Watch for acts of kindness during Pay It Forward 365U Activities for the week will include an antibullying poster contest, daily dress-up themes For the second straight year, schools in Valley View School District 365U will engage in random acts of kindness over the next few months as part of the VVSD Pay It Forward 365 campaign. “Our goal is to have students experience the positive feeling of giving and receiving kindness,” said Michele Bochnak, Valley View Community Outreach Coordinator. “How students feel about themselves is very important in the classroom and in the school community.” Among activities planned: During ISAT testing March 4-7, kindergarten through 2nd grade students at Hermansen Elementary School in Romeoville will show their support for 3rd through 5th

graders by creating posters, letters and banners of encouragement. In April, the older students will show their support by creating books using their younger counterparts as characters. Romeoville High School will “Take A Stand” the week of March 10-14. Activities for the week will include an anti-bullying poster contest,daily dress-up themes,daily announcements and the tracing of hands on a giant poster March 14 as students pledge to “lend a hand, take a stand.” A common theme heard throughout the week will be “if you witness something you wouldn’t want to happen to you, let the people involved know that’s not OK at our school.” From March 17 to 28 at Oak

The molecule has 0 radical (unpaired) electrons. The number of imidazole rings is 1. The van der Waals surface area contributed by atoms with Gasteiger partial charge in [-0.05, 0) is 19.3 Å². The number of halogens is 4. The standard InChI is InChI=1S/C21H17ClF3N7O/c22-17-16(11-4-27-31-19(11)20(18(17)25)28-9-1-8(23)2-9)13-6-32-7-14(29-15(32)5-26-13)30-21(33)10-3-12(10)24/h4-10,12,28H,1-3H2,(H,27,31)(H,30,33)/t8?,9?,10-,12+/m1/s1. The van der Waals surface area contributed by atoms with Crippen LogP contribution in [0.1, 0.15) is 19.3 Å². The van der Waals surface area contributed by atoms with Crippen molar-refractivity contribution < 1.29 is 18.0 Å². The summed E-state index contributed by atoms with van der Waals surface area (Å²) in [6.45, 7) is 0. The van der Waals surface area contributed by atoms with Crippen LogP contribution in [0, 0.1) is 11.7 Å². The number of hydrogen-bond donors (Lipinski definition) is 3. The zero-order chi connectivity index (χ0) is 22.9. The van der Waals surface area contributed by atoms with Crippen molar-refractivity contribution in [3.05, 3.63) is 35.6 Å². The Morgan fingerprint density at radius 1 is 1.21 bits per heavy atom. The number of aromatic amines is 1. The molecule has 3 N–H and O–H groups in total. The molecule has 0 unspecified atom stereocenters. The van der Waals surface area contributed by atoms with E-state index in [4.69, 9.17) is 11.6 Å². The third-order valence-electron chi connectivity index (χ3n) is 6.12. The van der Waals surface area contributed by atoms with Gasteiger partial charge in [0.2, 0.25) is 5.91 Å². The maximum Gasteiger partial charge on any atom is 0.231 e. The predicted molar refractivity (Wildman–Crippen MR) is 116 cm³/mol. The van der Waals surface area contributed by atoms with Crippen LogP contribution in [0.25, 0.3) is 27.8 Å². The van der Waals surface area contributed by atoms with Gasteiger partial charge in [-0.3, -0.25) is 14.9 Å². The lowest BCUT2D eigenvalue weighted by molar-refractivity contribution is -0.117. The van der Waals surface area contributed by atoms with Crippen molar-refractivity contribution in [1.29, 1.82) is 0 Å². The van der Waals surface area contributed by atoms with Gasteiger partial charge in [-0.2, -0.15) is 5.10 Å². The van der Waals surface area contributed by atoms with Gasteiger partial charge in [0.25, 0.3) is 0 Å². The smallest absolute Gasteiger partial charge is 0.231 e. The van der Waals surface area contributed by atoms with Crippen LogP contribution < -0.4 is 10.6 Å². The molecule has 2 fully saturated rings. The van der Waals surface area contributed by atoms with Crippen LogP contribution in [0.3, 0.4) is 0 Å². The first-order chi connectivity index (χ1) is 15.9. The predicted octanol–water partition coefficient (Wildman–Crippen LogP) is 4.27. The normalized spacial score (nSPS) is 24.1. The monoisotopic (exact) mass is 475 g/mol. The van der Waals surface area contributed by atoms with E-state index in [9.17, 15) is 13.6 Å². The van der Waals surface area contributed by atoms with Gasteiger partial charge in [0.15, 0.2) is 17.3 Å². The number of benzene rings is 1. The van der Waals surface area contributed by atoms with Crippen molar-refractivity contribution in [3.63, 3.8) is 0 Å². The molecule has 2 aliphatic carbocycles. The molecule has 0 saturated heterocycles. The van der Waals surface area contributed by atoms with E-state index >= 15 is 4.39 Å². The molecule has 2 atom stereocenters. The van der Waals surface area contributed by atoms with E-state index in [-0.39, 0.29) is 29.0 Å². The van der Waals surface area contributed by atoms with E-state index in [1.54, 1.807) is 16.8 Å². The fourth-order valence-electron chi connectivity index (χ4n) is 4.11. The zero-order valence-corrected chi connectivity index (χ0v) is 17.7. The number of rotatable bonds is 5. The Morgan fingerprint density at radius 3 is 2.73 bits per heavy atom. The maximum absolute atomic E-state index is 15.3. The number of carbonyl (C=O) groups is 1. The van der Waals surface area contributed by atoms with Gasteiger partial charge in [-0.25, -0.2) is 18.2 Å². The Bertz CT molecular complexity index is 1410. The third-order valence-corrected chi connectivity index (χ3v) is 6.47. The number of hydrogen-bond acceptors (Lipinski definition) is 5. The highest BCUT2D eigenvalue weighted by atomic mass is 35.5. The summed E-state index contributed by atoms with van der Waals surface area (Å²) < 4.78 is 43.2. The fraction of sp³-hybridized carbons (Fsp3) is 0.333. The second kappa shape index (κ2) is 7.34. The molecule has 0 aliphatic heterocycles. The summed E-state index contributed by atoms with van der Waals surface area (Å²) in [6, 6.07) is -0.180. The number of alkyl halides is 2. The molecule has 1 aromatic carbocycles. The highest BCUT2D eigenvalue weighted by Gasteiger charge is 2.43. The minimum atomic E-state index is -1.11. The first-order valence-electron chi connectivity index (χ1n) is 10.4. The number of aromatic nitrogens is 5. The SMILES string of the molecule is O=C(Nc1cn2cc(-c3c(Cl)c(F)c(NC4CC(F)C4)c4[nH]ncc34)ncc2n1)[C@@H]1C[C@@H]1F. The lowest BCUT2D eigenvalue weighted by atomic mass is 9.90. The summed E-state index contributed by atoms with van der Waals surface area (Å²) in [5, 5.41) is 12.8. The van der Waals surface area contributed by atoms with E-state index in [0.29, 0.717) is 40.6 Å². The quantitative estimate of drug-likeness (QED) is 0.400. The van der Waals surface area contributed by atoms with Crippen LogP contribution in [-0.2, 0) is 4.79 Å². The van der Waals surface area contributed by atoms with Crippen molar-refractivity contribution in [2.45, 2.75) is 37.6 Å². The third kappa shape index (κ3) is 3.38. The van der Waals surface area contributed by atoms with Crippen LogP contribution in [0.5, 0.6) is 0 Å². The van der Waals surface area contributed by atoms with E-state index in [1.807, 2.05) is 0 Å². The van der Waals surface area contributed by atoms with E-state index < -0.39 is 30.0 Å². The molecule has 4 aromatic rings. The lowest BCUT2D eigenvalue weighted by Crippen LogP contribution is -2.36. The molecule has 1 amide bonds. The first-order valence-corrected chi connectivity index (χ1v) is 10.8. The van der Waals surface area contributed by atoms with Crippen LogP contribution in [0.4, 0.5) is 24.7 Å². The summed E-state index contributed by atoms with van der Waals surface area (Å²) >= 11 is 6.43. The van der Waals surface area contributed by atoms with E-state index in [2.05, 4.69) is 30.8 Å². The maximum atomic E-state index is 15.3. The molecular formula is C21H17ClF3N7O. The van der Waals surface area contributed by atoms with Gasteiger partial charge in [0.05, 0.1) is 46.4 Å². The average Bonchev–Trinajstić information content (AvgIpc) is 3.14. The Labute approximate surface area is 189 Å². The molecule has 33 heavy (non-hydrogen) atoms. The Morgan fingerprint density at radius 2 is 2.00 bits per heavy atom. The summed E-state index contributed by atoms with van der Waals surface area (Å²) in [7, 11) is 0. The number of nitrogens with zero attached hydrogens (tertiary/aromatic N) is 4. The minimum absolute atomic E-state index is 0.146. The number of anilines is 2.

View Elementary School in Bolingbrook, students will write thank you notes to members of the Bolingbrook police and fire departments. They will also conduct a food, shampoo, soap, shaving cream and toiletry drive for Power Connection and will “pass a smile forward” to nursing home patients and staff by creating special messages about their school and themselves. From March 19-21, students at B.J. Ward Elementary School in Bolingbrook will learn about Pay It Forward 365 through classroom presentations that will include lists of related activities and books for children. Throughout the following three weeks (not including Spring Break) students will be encouraged to document and submit any behaviors or actions they see that cause them to smile. Not only will all of the documentation be posted in the